The Mayor’s Office, in support of the armory deal, helped negotiate a zero-hour deal during the late evening hours offering extra perks to the community that include public transportation promotion, traffic mitigation, small business assistance and a liberal arts program. It’s unclear whether these new demands will be retroactively incorporated into the legally binding Community Benefits Agreement signed by KNIC and 27 community groups. The massive, $300 million project by green developer Kevin Parker has been viewed as a game changer for the borough, a possible reason why KNIC sat at the table with Cabrera in the last minute.
For several days Cabrera was on the verge of withdrawing his support from the Kingsbridge Armory if community concerns were not resolved, primarily burgeoning traffic jams that would result from the project, which estimates thousands of drivers to arrive to skate at one of nine ice rinks.
At a Dec. 8 news conference, Cabrera maintained the Bronx council delegation was on his side with the exception of Councilman Oliver Koppell, who publicly supported the project from the very beginning. Cabrera’s vote matters since many members often defer to their council counterpart representing the area of a given project. But members are not necessarily required to honor their colleague’s endorsement or lack of one.
The latest development comes amid a series of twists and turns in recent days, including the Norwood News recent revelations that Cabrera attempted to funnel money to Community Action Unlimited, a defunct religious nonprofit tied to his church, where he pastors on Sundays. Lawyers for KNIC confirmed Cabrera had solicited $100,000 in yearly funds to be added to the CBA. Developers found it “inappropriate.”
Up-to-the-second developments are happening as the vote nears. Stay on www.norwoodnews.org will keep you up to speed.
December 9, 2013 at 1:15 PM
Councilman Fernando Cabrera vowed to reject the Kingsbridge Armory National Ice Center should developers ignore “loose ends” that include impending traffic jams and displaced, working class merchants.
His comments came two days before the City Council’s vote on the colossal ice project, with Cabrera stating the Bronx council delegation, with the exception of Councilman Oliver Koppell, will stand by him and reject the project during the Dec. 10 vote.
“Other than Koppell I haven’t spoken to not one council person that’s said no to me,” said Cabrera, speaking to reporters in front of the Kingsbridge Armory.
He was joined by Bronxites, mostly members of his nearby church, as he explained many of the problems tied to the project include inflated
Resolutions were overlooked during talks involving the Community Benefits Agreement, a legal document worked out between KNIC Partners and 27 community groups that outlined stipulations for the community. But Cabrera states he didn’t have time to look at the paperwork, handed to him just a few days before the April announcement.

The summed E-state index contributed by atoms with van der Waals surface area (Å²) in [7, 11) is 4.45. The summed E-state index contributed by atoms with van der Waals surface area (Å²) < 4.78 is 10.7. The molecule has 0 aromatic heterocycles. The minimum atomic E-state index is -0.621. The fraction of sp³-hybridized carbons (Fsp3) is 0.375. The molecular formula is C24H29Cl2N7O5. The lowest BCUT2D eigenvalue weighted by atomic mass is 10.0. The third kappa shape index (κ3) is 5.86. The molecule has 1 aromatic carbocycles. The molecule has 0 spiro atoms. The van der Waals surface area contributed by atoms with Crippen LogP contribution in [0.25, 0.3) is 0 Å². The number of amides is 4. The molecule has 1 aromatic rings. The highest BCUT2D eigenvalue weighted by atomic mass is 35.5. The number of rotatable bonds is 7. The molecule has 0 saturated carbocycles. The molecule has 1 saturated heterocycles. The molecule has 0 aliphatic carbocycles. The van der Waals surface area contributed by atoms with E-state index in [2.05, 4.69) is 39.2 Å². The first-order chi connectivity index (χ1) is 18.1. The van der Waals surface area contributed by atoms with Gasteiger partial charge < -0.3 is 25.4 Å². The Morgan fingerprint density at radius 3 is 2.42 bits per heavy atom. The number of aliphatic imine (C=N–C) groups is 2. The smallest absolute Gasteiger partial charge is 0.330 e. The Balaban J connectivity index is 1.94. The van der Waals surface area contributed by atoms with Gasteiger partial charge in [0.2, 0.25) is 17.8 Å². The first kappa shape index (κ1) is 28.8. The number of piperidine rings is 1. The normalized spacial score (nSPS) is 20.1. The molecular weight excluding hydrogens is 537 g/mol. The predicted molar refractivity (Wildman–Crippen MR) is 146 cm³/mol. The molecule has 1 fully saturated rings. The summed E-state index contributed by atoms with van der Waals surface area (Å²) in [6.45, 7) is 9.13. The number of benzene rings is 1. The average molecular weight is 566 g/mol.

Signatories disputed Cabrera’s claims pointing out that the councilman’s chief of staff, Greg Faulkner, sat at the negotiating table without mentioning anything about traffic congestion.
With all the last-minute deals in the works, keep checking norwoodnews.org for any developments.
December 5, 2013 at 11:46 PM
by David Cruz
On the cusp of the full New York City Council voting on the game changing Kingsbridge National Ice Center, members of a Council subcommittee heard overwhelming support for the project even as the Council’s swing voter continued to flip-flop on whether to approve or reject the project.
Councilman Fernando Cabrera, where the cavernous armory falls under his district, slammed the project by KNIC partners, offering his first concrete opinion on the project.
“Until the developer is willing to engage in a consistent and meaningful discussion I will urge my colleagues to vote no on this project,” said Cabrera, reading a statement during the City Council’s Subcommittee on Zoning and Franchises.
The Council-sponsored body was the first to hear comments on the project’s impact on the community, part of the final step in the city’s Uniform Land Use Review Procedure (ULURP).
Cabrera’s concerns were largely focused on traffic issues, peppering developers over how they would handle burgeoning logjams related to the world’s largest ice center.
With an estimated 7,000 skaters expected to arrive to the center daily, according to KNIC figures, Cabrera charged the center would create enormous backups to an area already squeezed by traffic issues. Cabrera, under a cloud of suspicion for allegedly asking KNIC developers to earmark $100,000 for his defunct religious nonprofit, appeared to seize the opportunity to hit back at the same developers who’ve confirmed the recent Norwood News published report on Cabrera’s alleged shakedown.
November 13, 2013 at 3:53 PM
By Kate Pastor
Councilman Fernando Cabrera, a pastor whose church and condo are just a few blocks from the Kingsbridge Armory, is holding out his final blessing of a new ice sports complex proposed to fill the long-vacant, historic building.
The City Planning Commission approved the Kingsbridge National Ice Center last week, leaving City Council approval and signage by the mayor the only hurdles left before KNIC can turn the Kingsbridge Armory into the largest skating arena in the country. Traditionally, the council defers to local members when deciding how to vote on big development projects, meaning Cabrera’s support hangs in the balance.
After the planning commission vote, Cabrera’s support was conspicuously absent from a press release sent out by Bronx Borough President Ruben Diaz Jr., who has pledged his unyielding support since the proposal became public. The release featured several prominent officials praising the project, but Cabrera was quiet and could not be reached for comment.
His chief-of-staff, Greg Faulkner, said community concerns over traffic, parking and other community issues that come with bringing 5,000 people to an arena have “gotten louder,” with 100 letters submitted to Community Board 7. The ice center, which will feature nine full-sized rinks, is expected to bring in a million visitors a year.